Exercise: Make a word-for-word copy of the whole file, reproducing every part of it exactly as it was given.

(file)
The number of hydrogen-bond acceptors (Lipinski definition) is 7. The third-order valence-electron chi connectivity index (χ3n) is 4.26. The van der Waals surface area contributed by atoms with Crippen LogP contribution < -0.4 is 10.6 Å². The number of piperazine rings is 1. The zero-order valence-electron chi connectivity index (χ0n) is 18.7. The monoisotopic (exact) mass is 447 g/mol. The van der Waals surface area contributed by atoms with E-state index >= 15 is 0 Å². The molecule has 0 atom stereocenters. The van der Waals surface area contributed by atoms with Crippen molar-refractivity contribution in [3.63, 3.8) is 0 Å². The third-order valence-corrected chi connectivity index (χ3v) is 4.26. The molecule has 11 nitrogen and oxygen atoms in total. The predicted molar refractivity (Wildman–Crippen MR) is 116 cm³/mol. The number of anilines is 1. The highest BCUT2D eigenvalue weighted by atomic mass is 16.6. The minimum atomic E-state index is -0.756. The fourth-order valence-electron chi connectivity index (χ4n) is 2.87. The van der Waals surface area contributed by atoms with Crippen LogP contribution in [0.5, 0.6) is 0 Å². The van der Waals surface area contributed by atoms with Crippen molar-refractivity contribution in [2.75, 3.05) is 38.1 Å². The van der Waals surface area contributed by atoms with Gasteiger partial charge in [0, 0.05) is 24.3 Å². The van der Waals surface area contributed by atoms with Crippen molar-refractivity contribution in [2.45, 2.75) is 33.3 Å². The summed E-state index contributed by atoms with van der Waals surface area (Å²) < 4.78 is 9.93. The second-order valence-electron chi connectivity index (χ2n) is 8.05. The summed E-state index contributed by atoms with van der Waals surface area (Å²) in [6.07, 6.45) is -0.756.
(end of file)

The number of hydrogen-bond acceptors (Lipinski definition) is 7. The third-order valence-electron chi connectivity index (χ3n) is 4.26. The van der Waals surface area contributed by atoms with Crippen LogP contribution < -0.4 is 10.6 Å². The number of piperazine rings is 1. The zero-order valence-electron chi connectivity index (χ0n) is 18.7. The monoisotopic (exact) mass is 447 g/mol. The van der Waals surface area contributed by atoms with E-state index >= 15 is 0 Å². The molecule has 0 atom stereocenters. The van der Waals surface area contributed by atoms with Crippen molar-refractivity contribution in [3.63, 3.8) is 0 Å². The third-order valence-corrected chi connectivity index (χ3v) is 4.26. The molecule has 11 nitrogen and oxygen atoms in total. The predicted molar refractivity (Wildman–Crippen MR) is 116 cm³/mol. The number of anilines is 1. The highest BCUT2D eigenvalue weighted by atomic mass is 16.6. The minimum atomic E-state index is -0.756. The fourth-order valence-electron chi connectivity index (χ4n) is 2.87. The van der Waals surface area contributed by atoms with Crippen LogP contribution in [0.5, 0.6) is 0 Å². The van der Waals surface area contributed by atoms with Crippen molar-refractivity contribution in [2.75, 3.05) is 38.1 Å². The van der Waals surface area contributed by atoms with Gasteiger partial charge in [0, 0.05) is 24.3 Å². The van der Waals surface area contributed by atoms with Crippen molar-refractivity contribution in [2.45, 2.75) is 33.3 Å². The summed E-state index contributed by atoms with van der Waals surface area (Å²) < 4.78 is 9.93. The second-order valence-electron chi connectivity index (χ2n) is 8.05. The summed E-state index contributed by atoms with van der Waals surface area (Å²) in [6.07, 6.45) is -0.756.